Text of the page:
A parade of memories

When I picked up the August 2 issue of the New York Daily News to toss in the recycling bin, Parade magazine fell out and off I went in reverie.
All it took was the cover.
The headline “The Songs of 1970, What We Were Listening to 50 Years Ago Today” was surrounded by seven photos, each triggering an instant memory. It was free association. Say the first thing that pops into your head.
Let’s go clockwise from top left.
The Jackson 5: I thought of Joe Middleton who toured with them as their merchandise guy among other duties. How cool is that?
Elton John: My friend Danny Lorenzini played a tape of an artist I had never heard of. Titled “11/17/70,” it was Elton John playing live in front of a small studio audience on the date in the title. I was hooked. I loved every album EJ came out with. “Tumbleweed Connection.” ‘Madman Across the Water.” And especially “Goodbye Yellow Brick Road.” Then the single “Philadelphia Freedom” was released in 1975 and Elton and I parted ways. To me, he had sold out to disco. In the mid-70s, it seemed to me all music sold out to disco. I remember by friend Greg Rozycki – he of the finest singing voice I ever heard locally – saying he was fronting a classic rock band at the time and when he heard “Rock the Boat” by The Hues Corporation, he said to himself, “It’s all over.” You couldn’t do “the bump” to the stuff Greg and his band were singing.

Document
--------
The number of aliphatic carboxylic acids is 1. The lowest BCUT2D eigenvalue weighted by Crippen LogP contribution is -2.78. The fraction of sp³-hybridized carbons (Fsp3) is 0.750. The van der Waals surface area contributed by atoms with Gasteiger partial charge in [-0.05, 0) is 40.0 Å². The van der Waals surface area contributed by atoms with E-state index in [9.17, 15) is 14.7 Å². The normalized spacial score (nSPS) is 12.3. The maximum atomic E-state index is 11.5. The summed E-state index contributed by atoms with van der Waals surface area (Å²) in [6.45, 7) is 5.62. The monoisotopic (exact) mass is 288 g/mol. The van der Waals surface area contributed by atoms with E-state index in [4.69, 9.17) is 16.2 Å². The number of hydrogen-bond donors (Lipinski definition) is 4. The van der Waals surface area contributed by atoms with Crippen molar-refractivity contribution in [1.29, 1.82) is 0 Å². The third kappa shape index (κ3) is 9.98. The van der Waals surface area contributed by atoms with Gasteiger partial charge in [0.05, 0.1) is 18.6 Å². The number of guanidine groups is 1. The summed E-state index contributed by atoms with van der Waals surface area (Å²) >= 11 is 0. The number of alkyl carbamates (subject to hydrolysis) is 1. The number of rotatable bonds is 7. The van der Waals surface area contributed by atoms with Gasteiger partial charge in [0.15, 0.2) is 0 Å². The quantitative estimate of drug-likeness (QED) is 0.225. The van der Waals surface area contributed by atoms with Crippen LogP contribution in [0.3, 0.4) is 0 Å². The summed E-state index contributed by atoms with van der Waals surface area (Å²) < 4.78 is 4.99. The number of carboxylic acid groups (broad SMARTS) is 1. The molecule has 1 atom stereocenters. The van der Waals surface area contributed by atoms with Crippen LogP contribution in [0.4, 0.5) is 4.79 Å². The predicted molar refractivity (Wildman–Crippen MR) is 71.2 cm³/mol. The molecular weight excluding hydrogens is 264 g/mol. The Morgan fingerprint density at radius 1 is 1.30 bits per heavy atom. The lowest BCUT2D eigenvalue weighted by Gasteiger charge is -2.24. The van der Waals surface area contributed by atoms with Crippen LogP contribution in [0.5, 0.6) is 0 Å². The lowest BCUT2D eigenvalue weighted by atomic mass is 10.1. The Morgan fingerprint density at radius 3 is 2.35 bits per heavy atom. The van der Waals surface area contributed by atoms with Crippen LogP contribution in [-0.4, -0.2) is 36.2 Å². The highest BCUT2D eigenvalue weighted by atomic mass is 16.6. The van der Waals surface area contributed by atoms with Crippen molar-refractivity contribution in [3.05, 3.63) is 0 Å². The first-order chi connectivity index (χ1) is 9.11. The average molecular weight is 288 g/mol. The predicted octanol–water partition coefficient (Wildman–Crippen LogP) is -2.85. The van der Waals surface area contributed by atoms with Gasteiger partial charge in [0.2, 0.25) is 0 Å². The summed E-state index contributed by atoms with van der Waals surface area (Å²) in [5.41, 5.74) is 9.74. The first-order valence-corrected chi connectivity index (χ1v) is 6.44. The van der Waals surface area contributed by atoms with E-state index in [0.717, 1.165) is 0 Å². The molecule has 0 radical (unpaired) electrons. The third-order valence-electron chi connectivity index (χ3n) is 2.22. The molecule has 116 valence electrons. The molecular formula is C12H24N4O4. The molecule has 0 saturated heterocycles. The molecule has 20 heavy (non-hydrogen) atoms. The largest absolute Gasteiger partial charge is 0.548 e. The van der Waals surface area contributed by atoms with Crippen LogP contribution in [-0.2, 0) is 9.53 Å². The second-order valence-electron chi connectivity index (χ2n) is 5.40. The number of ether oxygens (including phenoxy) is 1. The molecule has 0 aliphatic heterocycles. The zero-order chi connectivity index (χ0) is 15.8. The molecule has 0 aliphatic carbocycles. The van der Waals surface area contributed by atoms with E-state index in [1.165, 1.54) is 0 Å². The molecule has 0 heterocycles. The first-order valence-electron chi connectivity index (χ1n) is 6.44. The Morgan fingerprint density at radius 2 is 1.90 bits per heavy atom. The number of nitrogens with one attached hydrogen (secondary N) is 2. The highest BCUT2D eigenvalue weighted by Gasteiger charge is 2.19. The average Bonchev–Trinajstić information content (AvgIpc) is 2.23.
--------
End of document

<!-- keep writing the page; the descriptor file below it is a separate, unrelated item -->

Paul McCartney: I cannot look at him or any of the other three and not feel the same pain of hearing The Beatles had broken up. Looking at Paul, I also think of my boyhood buddy, the late Michael Paradis, who looked just like him.
The Carpenters: Years ago this photo would have conjured up another memory, for sure, but ever since I’ve heard Deb Switzer sing Karen Carpenter that’s all that comes to mind.
Joni Mitchell: I always loved Joni Mitchell. Whenever I counsel a college kid (or even a middle-aged adult) about a failed relationship, I quote from the Joni Mitchell song “Help Me” and hope it provides a bit of comfort. The lyric goes: “We love our lovin’. But not like we love our freedom.” Early this summer I heard a new friend, Chris Ferrato, with her husband John on guitar, sing the Joni Mitchell song “Big Yellow Taxi” live. It was in my head in a most pleasant way all the while I planted a hundred geraniums the next day.
Simon and Garfunkel: If I were one to type the textspeak OMG, which I’m not, I would type OMG. It’s a bold statement, I know, but these two provided the soundtrack of my life as much as The Beatles. I often quote the lyrics of Art Garfunkel’s song “That’s all I Know.” I find them brilliant:
Endings always come at last.
Endings always come too fast.
They come too fast, but they pass too slow.
I love you, and that’s all I know.

I got chills typing that.
And finally, James Taylor: Sweet Baby James. His “Fire and Rain” is one of my all-time favorite songs. His photo conjured up a trio I hung around with back then. They called themselves “Susquehanna” at first, and later, “Swinger, Doyle and Mary,” and, although they were just kids, man, could they nail James Taylor stuff.
By the way, I did not open the Parade magazine to read the article about the music of 1970. The cover photos were enough.


Ed Ackerman